Our aching backs put burden on health care

Our aching backs put burden on health care

A look at 30 years’ worth of health data tells us one thing in no uncertain terms: Our backs really hurt.

And modeling based on that data suggests that our creaky, aching backs are getting worse, with a 36% rise in back-pain cases expected in the next 30 years.

A global team of researchers who’ve been reviewing such cases say if something isn’t done, the number of people suffering from the malady may prove too much for health care systems to handle.

Australian researchers led the study, which was published in Lancet Rheumatology and is part of the Global Burden of Disease — a 30-year attempt by scientists from around the world to assess global health threats.

It seems appropriate that researchers from Down Under led the review. Australia is expected to see a whopping 50% increase in back-pain cases by 2050, although even bigger increases are predicted for Asia and Africa.

The study’s data spanned 1990 to 2020 and included more than 200 countries.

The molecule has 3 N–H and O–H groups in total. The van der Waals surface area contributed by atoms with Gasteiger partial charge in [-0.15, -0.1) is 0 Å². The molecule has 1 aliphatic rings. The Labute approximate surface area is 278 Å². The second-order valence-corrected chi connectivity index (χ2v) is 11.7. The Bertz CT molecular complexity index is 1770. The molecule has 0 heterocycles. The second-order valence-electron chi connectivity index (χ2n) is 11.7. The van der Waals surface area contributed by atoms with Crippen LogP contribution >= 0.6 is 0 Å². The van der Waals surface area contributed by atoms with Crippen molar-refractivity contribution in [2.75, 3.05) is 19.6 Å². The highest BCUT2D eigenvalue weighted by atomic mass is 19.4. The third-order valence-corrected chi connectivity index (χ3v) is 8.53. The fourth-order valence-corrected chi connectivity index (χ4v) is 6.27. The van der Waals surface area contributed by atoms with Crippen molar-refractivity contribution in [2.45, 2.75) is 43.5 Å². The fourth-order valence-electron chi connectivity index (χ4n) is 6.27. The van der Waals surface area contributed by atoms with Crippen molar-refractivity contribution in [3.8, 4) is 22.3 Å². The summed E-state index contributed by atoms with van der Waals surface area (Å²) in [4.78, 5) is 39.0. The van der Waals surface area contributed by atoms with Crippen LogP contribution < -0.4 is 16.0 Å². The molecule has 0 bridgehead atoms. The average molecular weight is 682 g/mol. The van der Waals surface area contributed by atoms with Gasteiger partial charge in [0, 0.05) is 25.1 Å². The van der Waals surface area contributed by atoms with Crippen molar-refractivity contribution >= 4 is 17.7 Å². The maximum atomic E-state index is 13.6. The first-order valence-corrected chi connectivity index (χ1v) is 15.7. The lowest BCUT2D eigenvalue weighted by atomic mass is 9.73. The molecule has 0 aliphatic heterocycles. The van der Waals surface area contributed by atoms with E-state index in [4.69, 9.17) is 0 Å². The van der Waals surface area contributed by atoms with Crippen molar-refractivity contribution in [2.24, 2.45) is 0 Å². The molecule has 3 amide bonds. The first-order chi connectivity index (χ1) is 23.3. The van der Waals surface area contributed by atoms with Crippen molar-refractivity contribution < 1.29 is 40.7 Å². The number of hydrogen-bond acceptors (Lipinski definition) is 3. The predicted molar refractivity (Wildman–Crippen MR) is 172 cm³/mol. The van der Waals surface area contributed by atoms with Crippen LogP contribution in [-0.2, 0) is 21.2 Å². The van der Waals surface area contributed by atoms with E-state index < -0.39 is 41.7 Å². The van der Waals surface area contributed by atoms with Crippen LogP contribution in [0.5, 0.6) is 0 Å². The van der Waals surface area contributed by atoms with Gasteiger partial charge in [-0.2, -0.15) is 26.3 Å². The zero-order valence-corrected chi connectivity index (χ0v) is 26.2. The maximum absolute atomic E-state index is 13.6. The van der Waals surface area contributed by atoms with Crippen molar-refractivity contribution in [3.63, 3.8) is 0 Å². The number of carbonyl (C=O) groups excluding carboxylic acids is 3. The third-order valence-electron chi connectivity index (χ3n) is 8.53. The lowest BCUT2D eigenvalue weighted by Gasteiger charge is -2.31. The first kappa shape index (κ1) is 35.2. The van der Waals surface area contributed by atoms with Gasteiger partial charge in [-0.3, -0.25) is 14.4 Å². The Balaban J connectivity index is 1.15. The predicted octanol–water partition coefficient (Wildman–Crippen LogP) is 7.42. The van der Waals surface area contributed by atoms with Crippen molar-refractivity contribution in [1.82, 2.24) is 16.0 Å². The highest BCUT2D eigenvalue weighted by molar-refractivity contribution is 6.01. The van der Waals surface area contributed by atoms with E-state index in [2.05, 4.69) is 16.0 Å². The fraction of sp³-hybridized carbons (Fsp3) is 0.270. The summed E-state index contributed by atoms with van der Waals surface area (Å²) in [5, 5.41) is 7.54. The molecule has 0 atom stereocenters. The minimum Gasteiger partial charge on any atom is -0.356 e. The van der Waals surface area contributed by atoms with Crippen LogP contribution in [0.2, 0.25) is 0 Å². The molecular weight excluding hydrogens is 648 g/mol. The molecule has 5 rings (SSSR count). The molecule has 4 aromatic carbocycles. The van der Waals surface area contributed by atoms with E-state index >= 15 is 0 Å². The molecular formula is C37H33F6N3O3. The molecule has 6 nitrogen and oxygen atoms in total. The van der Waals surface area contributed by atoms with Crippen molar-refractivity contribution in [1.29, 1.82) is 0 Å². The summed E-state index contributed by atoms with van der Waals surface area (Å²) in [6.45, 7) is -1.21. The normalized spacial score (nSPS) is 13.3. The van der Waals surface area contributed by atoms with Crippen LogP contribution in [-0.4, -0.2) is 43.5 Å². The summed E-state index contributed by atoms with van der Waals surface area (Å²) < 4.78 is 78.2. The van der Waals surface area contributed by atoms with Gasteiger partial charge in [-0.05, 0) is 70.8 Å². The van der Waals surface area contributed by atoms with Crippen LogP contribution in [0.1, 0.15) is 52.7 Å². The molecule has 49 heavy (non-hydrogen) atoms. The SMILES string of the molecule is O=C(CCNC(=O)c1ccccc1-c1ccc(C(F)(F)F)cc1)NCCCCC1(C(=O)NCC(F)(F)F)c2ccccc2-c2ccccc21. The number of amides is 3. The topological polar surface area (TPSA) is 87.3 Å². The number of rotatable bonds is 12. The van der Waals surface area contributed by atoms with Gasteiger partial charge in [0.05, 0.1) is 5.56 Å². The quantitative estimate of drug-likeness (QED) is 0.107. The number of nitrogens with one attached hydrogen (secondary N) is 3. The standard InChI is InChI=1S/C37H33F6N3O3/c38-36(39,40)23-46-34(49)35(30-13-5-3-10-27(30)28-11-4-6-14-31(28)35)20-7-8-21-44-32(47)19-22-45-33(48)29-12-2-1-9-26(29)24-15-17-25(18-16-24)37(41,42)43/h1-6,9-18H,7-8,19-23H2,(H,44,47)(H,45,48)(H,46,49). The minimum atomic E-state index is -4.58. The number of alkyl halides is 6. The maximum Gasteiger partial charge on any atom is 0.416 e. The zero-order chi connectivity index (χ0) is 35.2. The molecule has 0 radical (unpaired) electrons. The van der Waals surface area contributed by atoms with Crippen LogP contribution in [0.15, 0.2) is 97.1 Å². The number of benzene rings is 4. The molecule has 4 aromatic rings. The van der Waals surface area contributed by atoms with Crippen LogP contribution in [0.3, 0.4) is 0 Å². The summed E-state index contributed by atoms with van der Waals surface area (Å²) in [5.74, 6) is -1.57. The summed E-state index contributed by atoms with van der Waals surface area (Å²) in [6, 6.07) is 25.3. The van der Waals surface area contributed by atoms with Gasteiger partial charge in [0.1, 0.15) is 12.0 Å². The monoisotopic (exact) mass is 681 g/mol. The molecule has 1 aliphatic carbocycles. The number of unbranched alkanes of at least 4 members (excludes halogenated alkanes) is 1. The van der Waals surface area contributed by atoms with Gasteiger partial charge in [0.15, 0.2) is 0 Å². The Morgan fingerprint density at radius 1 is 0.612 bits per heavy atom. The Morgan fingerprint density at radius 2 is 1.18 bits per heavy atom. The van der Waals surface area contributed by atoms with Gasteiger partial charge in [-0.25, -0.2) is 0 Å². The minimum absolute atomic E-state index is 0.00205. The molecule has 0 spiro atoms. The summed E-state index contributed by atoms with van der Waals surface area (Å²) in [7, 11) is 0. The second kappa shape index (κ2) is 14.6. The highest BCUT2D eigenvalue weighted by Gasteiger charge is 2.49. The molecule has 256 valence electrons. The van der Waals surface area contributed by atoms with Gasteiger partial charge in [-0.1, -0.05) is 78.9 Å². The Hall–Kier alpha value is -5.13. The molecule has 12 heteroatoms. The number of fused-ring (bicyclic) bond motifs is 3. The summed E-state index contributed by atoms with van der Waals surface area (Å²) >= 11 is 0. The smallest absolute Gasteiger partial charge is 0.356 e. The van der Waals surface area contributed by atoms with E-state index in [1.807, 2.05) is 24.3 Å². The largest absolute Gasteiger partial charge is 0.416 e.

A couple of surprises: While many think of lower back pain as something that affects working-age adults, the study confirmed that it’s more common among older people. And lower back pain cases were more prevalent among women than men.

Now, if you would like to keep your back healthy and happy, do muscle-strengthening and stretching exercises at least twice a week. Stand and sit up straight. Take care when lifting heavy objects. Don’t smoke. And keep your weight in check.

So long as your back pain is of the chronic and not the shrieking-in-pain acute variety, movement is your best friend. It doesn’t need to be strenuous. Stand instead of sit. Walk instead of ride. Take the long route to the coffee pot.


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